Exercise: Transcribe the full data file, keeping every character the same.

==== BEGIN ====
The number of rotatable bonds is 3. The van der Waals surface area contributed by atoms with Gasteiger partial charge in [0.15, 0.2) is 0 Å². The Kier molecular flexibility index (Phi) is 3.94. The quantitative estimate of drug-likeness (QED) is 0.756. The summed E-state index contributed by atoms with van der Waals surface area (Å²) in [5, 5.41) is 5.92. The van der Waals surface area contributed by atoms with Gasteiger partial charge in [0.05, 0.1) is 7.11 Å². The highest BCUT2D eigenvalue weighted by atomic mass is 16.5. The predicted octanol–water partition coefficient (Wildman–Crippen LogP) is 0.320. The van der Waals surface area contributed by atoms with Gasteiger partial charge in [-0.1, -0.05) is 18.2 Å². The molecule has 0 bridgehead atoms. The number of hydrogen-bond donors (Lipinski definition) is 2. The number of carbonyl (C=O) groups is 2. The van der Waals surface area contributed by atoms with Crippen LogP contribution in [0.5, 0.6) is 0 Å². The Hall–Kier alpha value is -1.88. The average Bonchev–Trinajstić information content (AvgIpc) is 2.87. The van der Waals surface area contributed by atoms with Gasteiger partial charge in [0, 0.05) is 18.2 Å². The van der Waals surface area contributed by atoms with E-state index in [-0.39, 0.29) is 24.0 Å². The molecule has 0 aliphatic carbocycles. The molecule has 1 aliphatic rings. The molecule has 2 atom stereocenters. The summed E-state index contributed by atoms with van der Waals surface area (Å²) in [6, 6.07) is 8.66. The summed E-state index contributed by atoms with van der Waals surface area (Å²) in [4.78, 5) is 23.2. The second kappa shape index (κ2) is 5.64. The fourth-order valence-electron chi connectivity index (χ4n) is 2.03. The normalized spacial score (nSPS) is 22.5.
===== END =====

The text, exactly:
The number of rotatable bonds is 3. The van der Waals surface area contributed by atoms with Gasteiger partial charge in [0.15, 0.2) is 0 Å². The Kier molecular flexibility index (Phi) is 3.94. The quantitative estimate of drug-likeness (QED) is 0.756. The summed E-state index contributed by atoms with van der Waals surface area (Å²) in [5, 5.41) is 5.92. The van der Waals surface area contributed by atoms with Gasteiger partial charge in [0.05, 0.1) is 7.11 Å². The highest BCUT2D eigenvalue weighted by atomic mass is 16.5. The predicted octanol–water partition coefficient (Wildman–Crippen LogP) is 0.320. The van der Waals surface area contributed by atoms with Gasteiger partial charge in [-0.1, -0.05) is 18.2 Å². The molecule has 0 bridgehead atoms. The number of hydrogen-bond donors (Lipinski definition) is 2. The number of carbonyl (C=O) groups is 2. The van der Waals surface area contributed by atoms with Crippen LogP contribution in [0.5, 0.6) is 0 Å². The Hall–Kier alpha value is -1.88. The average Bonchev–Trinajstić information content (AvgIpc) is 2.87. The van der Waals surface area contributed by atoms with Gasteiger partial charge in [0, 0.05) is 18.2 Å². The van der Waals surface area contributed by atoms with E-state index in [-0.39, 0.29) is 24.0 Å². The molecule has 0 aliphatic carbocycles. The molecule has 1 aliphatic rings. The molecule has 2 atom stereocenters. The summed E-state index contributed by atoms with van der Waals surface area (Å²) in [6, 6.07) is 8.66. The summed E-state index contributed by atoms with van der Waals surface area (Å²) in [4.78, 5) is 23.2. The second kappa shape index (κ2) is 5.64. The fourth-order valence-electron chi connectivity index (χ4n) is 2.03. The normalized spacial score (nSPS) is 22.5.